# Andrea Zanella Adaptive Batch Resolution Algorithm for CSMA Wireless Networks Special Interest Group on NEtworking & Telecommunications.

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Andrea Zanella zanella@dei.unipd.it Adaptive Batch Resolution Algorithm for CSMA Wireless Networks Special Interest Group on NEtworking & Telecommunications

Problem statement A. Zanella - Globecom 2010 2  What’s a “batch”?  Set of mutually interfering nodes simultaneously solicited to send a packet RF tags illuminated by a reader Wireless nodes that reply to neighbour-discovery request Mobile terminals that compete to reserve a channel slot  What’s the “Batch resolution problem”?  Simultaneous transmissions by multiple nodes result into collision  all packets are lost!  Nodes need to arbitrate the channel access in order to transmit their packet avoiding collisions A node that successfully transmits is said to be resolved  What’s a “Batch Resolution Algorithm” (BRA)?  The BRA arbitrates the channel access in order to minimizing the batch resolution interval, ie, the mean time required to resolve all the nodes in the batch Broadcast inquiry message Inquirer Solicited nodes form the “batch” Unicast reply messages

BRA vs MAC A. Zanella - Globecom 2010 3  The batch resolution problem looks like the MAC problem but…  MAC protocols generally look at the channel contention as a steady-state phenomenon  BRAs address scenarios where contention has a bursty nature  BRAs can be applied as MAC protocol, called obvious MAC nodes with pending packets form a batch batch is resolved using BRA one pck delivered per node No other nodes is admitted into the batch till the end of the BRA Process starts over again, with a new batch formed by nodes with still pending packets

Performance measures  Batch resolution interval (BRI)  Tau(n) = E[time required to resolve a batch of size n]  Batch Throughput  Asymptotic throughput  Corresponds to the maximal sustainable arrival rate when BRA is used as obvious MAC 4 A. Zanella - Globecom 2010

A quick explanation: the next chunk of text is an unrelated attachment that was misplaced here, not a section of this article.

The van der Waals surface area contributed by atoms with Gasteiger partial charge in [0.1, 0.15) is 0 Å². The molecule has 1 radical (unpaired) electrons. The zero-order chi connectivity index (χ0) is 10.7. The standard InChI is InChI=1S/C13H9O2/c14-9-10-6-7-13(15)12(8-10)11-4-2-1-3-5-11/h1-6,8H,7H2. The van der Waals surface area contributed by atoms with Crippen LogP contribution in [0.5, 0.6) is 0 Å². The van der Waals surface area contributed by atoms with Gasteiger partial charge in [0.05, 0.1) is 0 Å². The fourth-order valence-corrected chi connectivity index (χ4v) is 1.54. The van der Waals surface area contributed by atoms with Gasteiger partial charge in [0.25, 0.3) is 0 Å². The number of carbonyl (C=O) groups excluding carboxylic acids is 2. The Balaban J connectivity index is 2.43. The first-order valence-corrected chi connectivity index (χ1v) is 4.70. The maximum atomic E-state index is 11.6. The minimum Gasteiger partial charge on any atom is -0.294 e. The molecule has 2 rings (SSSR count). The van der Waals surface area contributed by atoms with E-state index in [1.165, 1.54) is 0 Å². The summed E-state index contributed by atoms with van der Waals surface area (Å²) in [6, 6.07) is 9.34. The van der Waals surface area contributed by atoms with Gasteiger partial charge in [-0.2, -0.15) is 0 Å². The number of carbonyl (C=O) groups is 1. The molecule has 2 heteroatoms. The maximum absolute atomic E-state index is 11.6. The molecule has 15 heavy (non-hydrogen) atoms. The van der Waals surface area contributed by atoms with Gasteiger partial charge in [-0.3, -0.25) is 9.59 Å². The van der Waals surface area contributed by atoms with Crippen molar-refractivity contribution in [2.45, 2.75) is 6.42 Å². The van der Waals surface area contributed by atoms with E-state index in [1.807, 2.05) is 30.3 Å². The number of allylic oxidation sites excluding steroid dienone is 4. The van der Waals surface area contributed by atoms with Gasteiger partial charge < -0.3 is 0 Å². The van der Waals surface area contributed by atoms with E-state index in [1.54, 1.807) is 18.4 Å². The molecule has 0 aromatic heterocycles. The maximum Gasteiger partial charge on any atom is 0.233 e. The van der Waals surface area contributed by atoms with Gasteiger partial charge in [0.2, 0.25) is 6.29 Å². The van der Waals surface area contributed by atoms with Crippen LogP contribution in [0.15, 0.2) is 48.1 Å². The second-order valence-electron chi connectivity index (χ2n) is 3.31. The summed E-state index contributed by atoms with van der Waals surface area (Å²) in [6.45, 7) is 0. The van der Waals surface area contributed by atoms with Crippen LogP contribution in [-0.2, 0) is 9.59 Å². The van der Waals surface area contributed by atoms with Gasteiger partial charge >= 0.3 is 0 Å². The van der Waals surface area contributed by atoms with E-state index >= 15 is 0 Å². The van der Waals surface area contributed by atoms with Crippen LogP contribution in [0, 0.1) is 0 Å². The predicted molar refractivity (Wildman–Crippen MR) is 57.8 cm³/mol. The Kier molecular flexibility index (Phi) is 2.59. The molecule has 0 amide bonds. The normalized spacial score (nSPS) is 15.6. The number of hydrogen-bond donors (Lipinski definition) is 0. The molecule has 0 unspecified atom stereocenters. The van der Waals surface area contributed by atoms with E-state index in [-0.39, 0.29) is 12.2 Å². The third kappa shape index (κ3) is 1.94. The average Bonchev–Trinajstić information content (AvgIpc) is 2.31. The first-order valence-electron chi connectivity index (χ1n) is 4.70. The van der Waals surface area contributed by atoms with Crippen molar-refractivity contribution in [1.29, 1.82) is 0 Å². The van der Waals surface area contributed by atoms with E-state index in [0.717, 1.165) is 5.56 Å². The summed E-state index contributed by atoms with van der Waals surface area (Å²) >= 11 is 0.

Literature: immediate feedback A. Zanella - Globecom 2010 5  Feedback (idle, successful, collision) is returned after each slot  Collisions are recursive resolved by random binary splitting  Nodes are randomly split in two subsets: Left and Right  Left subset is activated first (nodes transmit) Collision?  apply recursively the algorithm from step (1) Idle or successful slot?  activate Right subset & goto step (3) activated backlogged resolved I/S/C Idle slot (  i ) Feedback packet (  p ) Collision (  c ) Successful tx (  s ) C C I I C C S S S S S S cc pp ii ss

Splitting-tree BRAs  Time is slotted  Slots may have unequal duration in CSMA networks  In each slot, some nodes are “activated”, that is to say, enabled to transmit  Feedback is returned after each slot  Idle slot: no nodes transmit  Successful slot: a single node transmit  Collided slot: two or more nodes transmit  BRA works recursively, driven by feedback, as follows  Idle: activate nodes in the next slot  Successful: activated node is resolved and leaves the batch  Collision: activated nodes are randomly split in left (L) and right (R) subgroups BRA is applied to L first Once L is resolved, BRA is applied to R 6 A. Zanella - Globecom 2010

Example: BT Coll Succ IdleCollIdleCollSuccCollSucc Initial batch: {1,2,3,4,5} L= {1,2} LL= {1,2}LR= { } R= {3,4,5} LLL= {1}LLR= {2} 1 is resolved 2 is resolved RL= {}RR= {3,4,5} RRL= {3}RRR= {4,5} RRRL= {4}RRRR= {5} 3 is resolved 4 is resolved5 is resolved 7 A. Zanella - Globecom 2010